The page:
Martin Sexton - Tupelo Music Hall, Londonderry, NH
Dar Williams - Tupelo Music Hall, White River Junction, VT
Tickets: $35
Yonder Mountain String Band - Theatre Of The Living Arts, Philadelphia, PA

October 23, 2011 (Sunday)
7 Walkers - Carolina Theatre, Durham, NC
Entrain - Green Parrot, Key West, FL
James McMurtry - Mountain Stage, Charleston, WV
Ellis Paul and Peter Case - Old Town School Of Folk Music, 4544 N. Lincoln Ave., Chicago, IL - 7:00 p.m.
Yonder Mountain String Band - Ridgefield Playhouse, Ridgefield, CT

October 24, 2011 (Monday)
Entrain - Green Parrot, Key West, FL

October 25, 2011 (Tuesday)
James McMurtry - The Pour House, Charleston, SC
Ryan Montbleau Band - Humboldt Brews, Arcata, CA - 9:00 p.m.
Tickets: $15

October 26, 2011 (Wednesday)
James McMurtry - Lincoln Theatre, Raleigh, NC
Ryan Montbleau Band - Harlow's, Sacramento, CA - 7:00 p.m.
Tickets: $10 advance/$12 at door
Yonder Mountain String Band - State Theater, Portland, ME

October 27, 2011 (Thursday)
7 Walkers - Napa Valley Opera House, Napa, CA
Entrain - The Schooner Wharf, Key West, FL
Gaelic Storm - Rialto Theatre, Tucson, AZ
Great American Taxi - Stage Stop, Rollinsville, CO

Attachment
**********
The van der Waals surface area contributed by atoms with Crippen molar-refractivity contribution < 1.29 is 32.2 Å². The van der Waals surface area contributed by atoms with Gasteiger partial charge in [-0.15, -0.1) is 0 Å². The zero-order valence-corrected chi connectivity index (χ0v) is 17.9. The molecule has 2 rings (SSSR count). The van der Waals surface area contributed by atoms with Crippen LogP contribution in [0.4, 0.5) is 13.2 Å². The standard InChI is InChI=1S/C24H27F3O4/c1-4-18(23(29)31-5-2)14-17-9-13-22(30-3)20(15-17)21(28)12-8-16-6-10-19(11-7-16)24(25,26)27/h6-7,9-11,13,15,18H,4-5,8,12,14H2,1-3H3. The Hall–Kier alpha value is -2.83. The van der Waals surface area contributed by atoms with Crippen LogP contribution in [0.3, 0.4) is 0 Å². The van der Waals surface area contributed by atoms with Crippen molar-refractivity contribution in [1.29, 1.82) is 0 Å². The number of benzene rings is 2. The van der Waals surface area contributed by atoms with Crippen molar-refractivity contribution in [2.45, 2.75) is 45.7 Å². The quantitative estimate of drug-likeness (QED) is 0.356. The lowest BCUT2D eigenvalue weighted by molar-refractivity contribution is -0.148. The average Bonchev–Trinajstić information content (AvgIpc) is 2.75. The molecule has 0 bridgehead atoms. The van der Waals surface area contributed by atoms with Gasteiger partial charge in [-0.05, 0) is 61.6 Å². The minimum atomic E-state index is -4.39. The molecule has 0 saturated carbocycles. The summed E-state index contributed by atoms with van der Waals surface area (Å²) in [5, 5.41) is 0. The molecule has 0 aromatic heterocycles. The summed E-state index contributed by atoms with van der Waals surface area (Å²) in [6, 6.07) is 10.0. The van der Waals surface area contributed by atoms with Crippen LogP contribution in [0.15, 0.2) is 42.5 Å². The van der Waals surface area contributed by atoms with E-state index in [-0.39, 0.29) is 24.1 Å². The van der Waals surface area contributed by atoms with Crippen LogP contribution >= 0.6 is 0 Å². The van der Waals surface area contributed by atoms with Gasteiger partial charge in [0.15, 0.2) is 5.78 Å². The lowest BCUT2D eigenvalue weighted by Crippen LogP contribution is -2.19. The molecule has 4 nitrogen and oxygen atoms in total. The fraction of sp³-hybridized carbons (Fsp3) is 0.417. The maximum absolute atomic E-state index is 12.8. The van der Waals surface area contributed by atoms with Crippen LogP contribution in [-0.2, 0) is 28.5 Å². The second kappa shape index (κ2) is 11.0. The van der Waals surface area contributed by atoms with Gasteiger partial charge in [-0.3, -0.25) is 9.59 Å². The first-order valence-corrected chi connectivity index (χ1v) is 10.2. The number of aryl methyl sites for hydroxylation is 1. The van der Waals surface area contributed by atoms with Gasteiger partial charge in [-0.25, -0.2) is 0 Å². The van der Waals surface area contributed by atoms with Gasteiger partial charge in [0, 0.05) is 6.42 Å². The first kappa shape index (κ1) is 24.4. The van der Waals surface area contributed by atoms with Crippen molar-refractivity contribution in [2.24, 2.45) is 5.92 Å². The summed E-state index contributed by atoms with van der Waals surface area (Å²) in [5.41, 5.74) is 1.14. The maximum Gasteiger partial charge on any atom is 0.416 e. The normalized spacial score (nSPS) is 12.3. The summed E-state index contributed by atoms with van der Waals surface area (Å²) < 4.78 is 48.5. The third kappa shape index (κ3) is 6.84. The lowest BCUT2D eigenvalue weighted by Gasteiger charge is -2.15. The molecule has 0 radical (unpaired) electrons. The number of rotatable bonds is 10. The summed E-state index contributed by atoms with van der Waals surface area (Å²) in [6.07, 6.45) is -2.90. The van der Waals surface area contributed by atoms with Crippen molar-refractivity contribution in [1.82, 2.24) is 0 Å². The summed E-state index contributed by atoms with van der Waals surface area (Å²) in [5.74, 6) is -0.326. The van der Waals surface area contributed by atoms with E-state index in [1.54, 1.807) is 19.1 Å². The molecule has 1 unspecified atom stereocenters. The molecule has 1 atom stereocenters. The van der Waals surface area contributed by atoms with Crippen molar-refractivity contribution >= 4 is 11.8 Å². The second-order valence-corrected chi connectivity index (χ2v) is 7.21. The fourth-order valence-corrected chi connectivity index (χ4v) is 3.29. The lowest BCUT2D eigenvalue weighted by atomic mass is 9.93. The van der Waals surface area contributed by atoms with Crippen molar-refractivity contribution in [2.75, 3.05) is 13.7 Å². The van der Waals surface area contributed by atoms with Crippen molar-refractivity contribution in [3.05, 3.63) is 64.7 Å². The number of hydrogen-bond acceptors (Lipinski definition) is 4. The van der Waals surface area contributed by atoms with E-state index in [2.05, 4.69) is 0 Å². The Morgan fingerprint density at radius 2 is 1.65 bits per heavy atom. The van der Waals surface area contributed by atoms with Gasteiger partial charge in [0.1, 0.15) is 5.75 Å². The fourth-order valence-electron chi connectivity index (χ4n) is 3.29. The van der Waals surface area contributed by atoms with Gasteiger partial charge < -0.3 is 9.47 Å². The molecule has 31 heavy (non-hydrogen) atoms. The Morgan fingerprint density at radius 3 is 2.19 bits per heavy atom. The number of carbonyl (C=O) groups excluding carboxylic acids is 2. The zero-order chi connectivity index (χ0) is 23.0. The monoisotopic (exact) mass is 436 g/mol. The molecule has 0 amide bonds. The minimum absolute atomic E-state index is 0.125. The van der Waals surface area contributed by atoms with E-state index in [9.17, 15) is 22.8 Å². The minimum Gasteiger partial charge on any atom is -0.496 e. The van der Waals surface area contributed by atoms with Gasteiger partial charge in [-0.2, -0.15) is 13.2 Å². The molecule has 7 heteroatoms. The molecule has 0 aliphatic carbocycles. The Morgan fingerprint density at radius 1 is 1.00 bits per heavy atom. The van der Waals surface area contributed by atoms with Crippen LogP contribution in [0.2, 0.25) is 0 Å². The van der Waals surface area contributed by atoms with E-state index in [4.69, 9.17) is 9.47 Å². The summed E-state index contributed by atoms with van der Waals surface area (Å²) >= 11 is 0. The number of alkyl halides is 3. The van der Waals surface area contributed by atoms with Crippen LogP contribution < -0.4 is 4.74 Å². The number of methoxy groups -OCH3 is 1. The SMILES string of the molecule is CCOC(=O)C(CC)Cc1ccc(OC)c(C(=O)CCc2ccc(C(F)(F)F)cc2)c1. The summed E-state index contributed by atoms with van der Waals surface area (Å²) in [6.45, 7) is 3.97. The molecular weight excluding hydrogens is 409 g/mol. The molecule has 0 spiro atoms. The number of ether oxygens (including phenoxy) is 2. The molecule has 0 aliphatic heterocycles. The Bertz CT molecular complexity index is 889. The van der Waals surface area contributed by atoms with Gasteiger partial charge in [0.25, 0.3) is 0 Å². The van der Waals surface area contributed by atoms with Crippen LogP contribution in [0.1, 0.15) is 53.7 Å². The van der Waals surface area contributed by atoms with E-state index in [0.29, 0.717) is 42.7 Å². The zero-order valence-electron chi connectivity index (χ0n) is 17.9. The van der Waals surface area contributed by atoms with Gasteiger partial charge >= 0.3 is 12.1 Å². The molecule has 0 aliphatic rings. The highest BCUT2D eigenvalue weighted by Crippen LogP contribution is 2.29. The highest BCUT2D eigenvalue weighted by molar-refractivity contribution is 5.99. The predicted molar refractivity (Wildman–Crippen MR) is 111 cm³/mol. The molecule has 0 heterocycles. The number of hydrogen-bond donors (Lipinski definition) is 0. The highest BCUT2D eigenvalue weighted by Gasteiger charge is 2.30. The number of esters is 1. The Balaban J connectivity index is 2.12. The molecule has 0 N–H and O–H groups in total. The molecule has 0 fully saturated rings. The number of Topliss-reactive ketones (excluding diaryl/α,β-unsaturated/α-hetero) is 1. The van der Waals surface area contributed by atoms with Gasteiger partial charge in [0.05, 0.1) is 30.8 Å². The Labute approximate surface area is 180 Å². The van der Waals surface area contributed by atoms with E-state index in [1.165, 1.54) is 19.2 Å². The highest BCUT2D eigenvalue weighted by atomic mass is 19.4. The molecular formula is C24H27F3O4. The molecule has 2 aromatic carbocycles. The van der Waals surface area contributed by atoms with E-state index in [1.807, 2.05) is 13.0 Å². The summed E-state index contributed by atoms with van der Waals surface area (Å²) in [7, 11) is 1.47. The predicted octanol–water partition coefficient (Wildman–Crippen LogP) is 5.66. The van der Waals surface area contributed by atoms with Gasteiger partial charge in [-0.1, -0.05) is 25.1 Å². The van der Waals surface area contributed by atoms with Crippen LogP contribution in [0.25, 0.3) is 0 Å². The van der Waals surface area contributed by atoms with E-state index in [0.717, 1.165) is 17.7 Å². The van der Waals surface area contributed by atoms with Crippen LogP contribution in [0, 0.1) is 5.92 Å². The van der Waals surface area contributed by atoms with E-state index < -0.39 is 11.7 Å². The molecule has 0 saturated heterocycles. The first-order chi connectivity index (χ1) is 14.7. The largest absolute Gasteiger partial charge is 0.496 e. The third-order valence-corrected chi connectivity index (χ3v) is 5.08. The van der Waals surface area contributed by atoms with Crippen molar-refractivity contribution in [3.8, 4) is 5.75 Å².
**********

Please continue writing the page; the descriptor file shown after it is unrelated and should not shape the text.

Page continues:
James McMurtry - Visulite Theatre, Charlotte, NC
Ryan Montbleau Band - Cafe Du Nord, San Francisco, CA - 8:30 p.m.
Tickets: $10 advance/$12 at door
Willie Nile - Bluefunk Rhythm And Blues Club, Poynton, Cheshire
Martin Sexton - Stone Mountain Arts Center, Brownfield, ME
Christopher Williams - Chad's Blind, Lincoln, IL
Dar Williams - Kent Stage, Kent, OH
Tickets: $25
Yonder Mountain String Band - Higher Ground Ballroom, Burlington, VT

October 28, 2011 (Friday)
Antje Duvekot - Barge Canal Coffee Company, Hamilton, NY
Entrain - The Schooner Wharf, Key West, FL
Gaelic Storm - Chandler Center For The Arts, Chandler, AZ
Great American Taxi - Cervante's Masterpiece Ballroom, Denver, CO
Diana Jones - The Little Theatre, Gateshead, United Kingdom
Kelly McGrath - Mulligan's, Jackson, TN - 9:00 p.m.
James McMurtry - Georgia Theatre, Athens, GA
Ryan Montbleau Band - Don Quixote's, Felton, CA - 8:00 p.m.